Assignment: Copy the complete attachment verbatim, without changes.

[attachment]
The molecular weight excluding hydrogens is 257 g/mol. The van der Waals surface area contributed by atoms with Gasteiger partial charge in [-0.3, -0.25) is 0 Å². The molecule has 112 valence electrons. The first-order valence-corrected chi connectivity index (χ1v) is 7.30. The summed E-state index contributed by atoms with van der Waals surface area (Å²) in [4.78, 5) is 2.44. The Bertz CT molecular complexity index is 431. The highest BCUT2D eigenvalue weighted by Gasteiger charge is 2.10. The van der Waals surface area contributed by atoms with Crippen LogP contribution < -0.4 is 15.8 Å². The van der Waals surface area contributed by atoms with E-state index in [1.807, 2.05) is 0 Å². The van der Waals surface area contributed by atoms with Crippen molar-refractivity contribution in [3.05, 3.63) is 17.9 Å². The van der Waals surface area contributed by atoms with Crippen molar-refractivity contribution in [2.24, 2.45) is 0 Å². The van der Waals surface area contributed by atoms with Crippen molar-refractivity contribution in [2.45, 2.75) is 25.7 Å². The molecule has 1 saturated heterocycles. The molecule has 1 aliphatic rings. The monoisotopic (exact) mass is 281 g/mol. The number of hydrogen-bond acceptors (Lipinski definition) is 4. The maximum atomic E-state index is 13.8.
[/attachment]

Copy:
The molecular weight excluding hydrogens is 257 g/mol. The van der Waals surface area contributed by atoms with Gasteiger partial charge in [-0.3, -0.25) is 0 Å². The molecule has 112 valence electrons. The first-order valence-corrected chi connectivity index (χ1v) is 7.30. The summed E-state index contributed by atoms with van der Waals surface area (Å²) in [4.78, 5) is 2.44. The Bertz CT molecular complexity index is 431. The highest BCUT2D eigenvalue weighted by Gasteiger charge is 2.10. The van der Waals surface area contributed by atoms with Crippen LogP contribution < -0.4 is 15.8 Å². The van der Waals surface area contributed by atoms with E-state index in [1.807, 2.05) is 0 Å². The van der Waals surface area contributed by atoms with Crippen molar-refractivity contribution in [3.05, 3.63) is 17.9 Å². The van der Waals surface area contributed by atoms with Crippen molar-refractivity contribution in [2.24, 2.45) is 0 Å². The van der Waals surface area contributed by atoms with Crippen molar-refractivity contribution in [2.45, 2.75) is 25.7 Å². The molecule has 1 saturated heterocycles. The molecule has 1 aliphatic rings. The monoisotopic (exact) mass is 281 g/mol. The number of hydrogen-bond acceptors (Lipinski definition) is 4. The maximum atomic E-state index is 13.8.